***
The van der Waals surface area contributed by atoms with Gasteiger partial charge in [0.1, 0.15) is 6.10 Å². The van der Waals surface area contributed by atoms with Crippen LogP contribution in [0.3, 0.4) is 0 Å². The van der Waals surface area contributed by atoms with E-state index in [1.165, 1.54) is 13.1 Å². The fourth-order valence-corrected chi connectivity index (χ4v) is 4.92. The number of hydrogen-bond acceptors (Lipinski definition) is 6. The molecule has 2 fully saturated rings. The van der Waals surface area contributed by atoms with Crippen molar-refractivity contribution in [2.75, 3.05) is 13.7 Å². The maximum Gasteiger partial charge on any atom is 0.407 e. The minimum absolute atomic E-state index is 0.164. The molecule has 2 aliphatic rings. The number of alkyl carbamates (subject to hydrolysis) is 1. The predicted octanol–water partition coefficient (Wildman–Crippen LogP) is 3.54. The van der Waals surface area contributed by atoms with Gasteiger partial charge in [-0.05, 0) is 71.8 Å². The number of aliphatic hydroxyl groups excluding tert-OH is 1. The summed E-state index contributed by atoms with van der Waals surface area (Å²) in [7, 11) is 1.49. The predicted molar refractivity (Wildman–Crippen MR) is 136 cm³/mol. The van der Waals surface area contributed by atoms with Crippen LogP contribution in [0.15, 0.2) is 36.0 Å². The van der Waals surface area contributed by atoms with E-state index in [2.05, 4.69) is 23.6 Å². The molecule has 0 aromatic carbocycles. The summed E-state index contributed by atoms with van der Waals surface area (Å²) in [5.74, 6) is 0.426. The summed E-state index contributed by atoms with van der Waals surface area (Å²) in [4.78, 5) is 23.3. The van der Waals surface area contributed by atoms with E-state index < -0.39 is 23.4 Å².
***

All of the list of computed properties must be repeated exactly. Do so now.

The van der Waals surface area contributed by atoms with Gasteiger partial charge in [0.1, 0.15) is 6.10 Å². The van der Waals surface area contributed by atoms with Crippen LogP contribution in [0.3, 0.4) is 0 Å². The van der Waals surface area contributed by atoms with E-state index in [1.165, 1.54) is 13.1 Å². The fourth-order valence-corrected chi connectivity index (χ4v) is 4.92. The number of hydrogen-bond acceptors (Lipinski definition) is 6. The molecule has 2 fully saturated rings. The van der Waals surface area contributed by atoms with Crippen molar-refractivity contribution in [2.75, 3.05) is 13.7 Å². The maximum Gasteiger partial charge on any atom is 0.407 e. The minimum absolute atomic E-state index is 0.164. The molecule has 2 aliphatic rings. The number of alkyl carbamates (subject to hydrolysis) is 1. The predicted octanol–water partition coefficient (Wildman–Crippen LogP) is 3.54. The van der Waals surface area contributed by atoms with Gasteiger partial charge in [-0.05, 0) is 71.8 Å². The number of aliphatic hydroxyl groups excluding tert-OH is 1. The summed E-state index contributed by atoms with van der Waals surface area (Å²) in [7, 11) is 1.49. The predicted molar refractivity (Wildman–Crippen MR) is 136 cm³/mol. The van der Waals surface area contributed by atoms with Crippen LogP contribution in [0.15, 0.2) is 36.0 Å². The van der Waals surface area contributed by atoms with E-state index in [2.05, 4.69) is 23.6 Å². The molecule has 0 aromatic carbocycles. The summed E-state index contributed by atoms with van der Waals surface area (Å²) in [5.74, 6) is 0.426. The summed E-state index contributed by atoms with van der Waals surface area (Å²) in [4.78, 5) is 23.3. The van der Waals surface area contributed by atoms with E-state index < -0.39 is 23.4 Å².